Update: RMAC launches the 2019 beef sustainab...

RMAC launches the 2019 beef sustainability framework

2019 Australian Beef Sustainability Annual Update
A new report card into the sustainability of the Australian beef industry, from paddock to plate, shows it is proactively improving its care of the environment, animals and people.
A new report card into the sustainability of the Australian beef industry, from paddock to plate, shows it is proactively improving its care of the environment, animals and people.

AUSTRALIA, Barton. The 2019 Australian Beef Sustainability Annual Update reports the contribution cattle producers make by sustainably managing almost half of the Australian landscape and the significant contribution the sector has made to the national emissions profile and health of regional and rural communities.

Launched in 2017, the Australian Beef Sustainability Framework was developed by the Australian beef industry in collaboration with stakeholders to meet the changing expectations of consumers, customers, investors and other stakeholders. The Framework defines sustainable beef production and tracks performance over a series of indicators, to promote the industry’s longevity and prosperity.

Highlights include the industry more than halving its carbon footprint since the Paris Agreement’s baseline year of 2005, demonstrating the ambition to be net carbon neutral by 2030 is on track. The Australian beef industry has reduced absolute emissions by 55.7%, from 2005 to 2016, the most recent reporting period, largely through increasing productivity and landscape management.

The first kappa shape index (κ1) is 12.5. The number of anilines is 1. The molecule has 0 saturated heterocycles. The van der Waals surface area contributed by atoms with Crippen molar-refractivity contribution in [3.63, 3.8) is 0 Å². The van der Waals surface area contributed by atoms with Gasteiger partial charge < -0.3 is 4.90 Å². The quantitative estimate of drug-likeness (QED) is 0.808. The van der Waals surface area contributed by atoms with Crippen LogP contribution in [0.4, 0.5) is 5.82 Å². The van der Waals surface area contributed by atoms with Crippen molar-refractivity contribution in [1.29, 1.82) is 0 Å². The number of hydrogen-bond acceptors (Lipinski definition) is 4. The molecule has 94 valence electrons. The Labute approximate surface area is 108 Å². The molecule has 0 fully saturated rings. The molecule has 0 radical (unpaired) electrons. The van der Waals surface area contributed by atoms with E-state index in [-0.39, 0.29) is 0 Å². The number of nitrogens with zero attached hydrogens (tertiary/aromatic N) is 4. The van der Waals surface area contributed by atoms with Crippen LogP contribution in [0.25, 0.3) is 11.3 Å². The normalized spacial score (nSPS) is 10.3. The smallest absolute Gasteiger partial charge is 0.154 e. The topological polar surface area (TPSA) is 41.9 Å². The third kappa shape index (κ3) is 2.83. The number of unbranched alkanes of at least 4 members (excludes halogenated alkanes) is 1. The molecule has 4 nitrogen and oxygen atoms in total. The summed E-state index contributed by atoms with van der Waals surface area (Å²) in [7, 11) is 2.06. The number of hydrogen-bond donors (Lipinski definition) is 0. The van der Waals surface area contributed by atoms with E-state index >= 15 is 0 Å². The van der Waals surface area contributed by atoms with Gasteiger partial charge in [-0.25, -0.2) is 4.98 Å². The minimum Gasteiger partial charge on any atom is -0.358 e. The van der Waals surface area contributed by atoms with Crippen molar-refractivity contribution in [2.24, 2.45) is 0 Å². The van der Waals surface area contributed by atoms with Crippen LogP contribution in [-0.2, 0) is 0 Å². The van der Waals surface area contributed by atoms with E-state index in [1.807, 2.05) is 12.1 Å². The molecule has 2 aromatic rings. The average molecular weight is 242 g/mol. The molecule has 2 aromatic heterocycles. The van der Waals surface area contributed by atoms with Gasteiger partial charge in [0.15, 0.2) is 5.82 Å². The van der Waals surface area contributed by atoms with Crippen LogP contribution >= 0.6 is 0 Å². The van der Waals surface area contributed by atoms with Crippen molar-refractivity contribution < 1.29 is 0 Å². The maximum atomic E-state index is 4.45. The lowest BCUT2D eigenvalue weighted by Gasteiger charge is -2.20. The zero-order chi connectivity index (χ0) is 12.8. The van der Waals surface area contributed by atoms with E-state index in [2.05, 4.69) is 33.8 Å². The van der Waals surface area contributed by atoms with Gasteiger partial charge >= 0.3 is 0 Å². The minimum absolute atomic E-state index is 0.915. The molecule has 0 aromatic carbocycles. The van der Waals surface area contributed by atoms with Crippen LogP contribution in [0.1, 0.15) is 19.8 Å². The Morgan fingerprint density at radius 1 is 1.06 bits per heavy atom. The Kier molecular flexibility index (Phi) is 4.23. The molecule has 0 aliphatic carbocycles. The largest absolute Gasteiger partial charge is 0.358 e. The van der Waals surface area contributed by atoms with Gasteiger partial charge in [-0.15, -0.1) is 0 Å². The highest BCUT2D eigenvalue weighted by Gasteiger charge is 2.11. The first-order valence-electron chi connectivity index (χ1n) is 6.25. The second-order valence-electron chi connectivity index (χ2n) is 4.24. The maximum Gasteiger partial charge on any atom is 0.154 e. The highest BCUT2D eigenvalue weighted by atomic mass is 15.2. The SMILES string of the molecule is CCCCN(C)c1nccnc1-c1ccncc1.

The Red Meat Advisory Council (RMAC), Australia’s policy leadership and advisory group for Australia’s 82,500 red meat businesses, released the report. The 2019 Annual Update also outlines the industry’s implementation plan to be carbon neutral by 2030.

Report Highlights:
Animal welfare
• More producers are using pain relief on their cattle, since it became commercially available in recent years. An estimated 15% of the national cattle herd are now treated with pain relief for routine, necessary husbandry practices. This is an increase of 11% on last year;
• Vaccination rates against clostridial diseases are up to 82% of the national cattle herd, up from 71% last year; and
• 86% of Australian cattle are polled (i.e.: don’t have horns), reducing safety concerns and removing the need to de-horn animals.

Economic resilience
• A National Livestock Genetics Consortium was established to deliver improvements worth more than $400; and
• Beef farms saw a 1% increase on their rate of return in 2017-18 compared to the previous year.

Environmental stewardship
• There was a 56% reduction in the beef industry’s absolute greenhouse gas (i.e. carbon dioxide equivalent) emission from the Paris baseline year of 2005 to the latest reporting period of 2016, largely through a focus on improving productivity and landscape management practices;
• The amount of land with coverage from trees and shrubs, including remanent and regrowth increased by 1.1% between 2016 to 2017 and 1.3% from 2008-17 in beef producing areas; and
• 52% of cattle-producing land is managed by beef producers for environmental outcomes through active management.

People and the community
• 39% of feedlots audited voluntarily implemented an antimicrobial stewardship plan in the first year of the guidelines’ release; and
• Launched the Rural Safety and Health Alliance to invest in work, health and safety solutions.

Source: AMIC | RMAC


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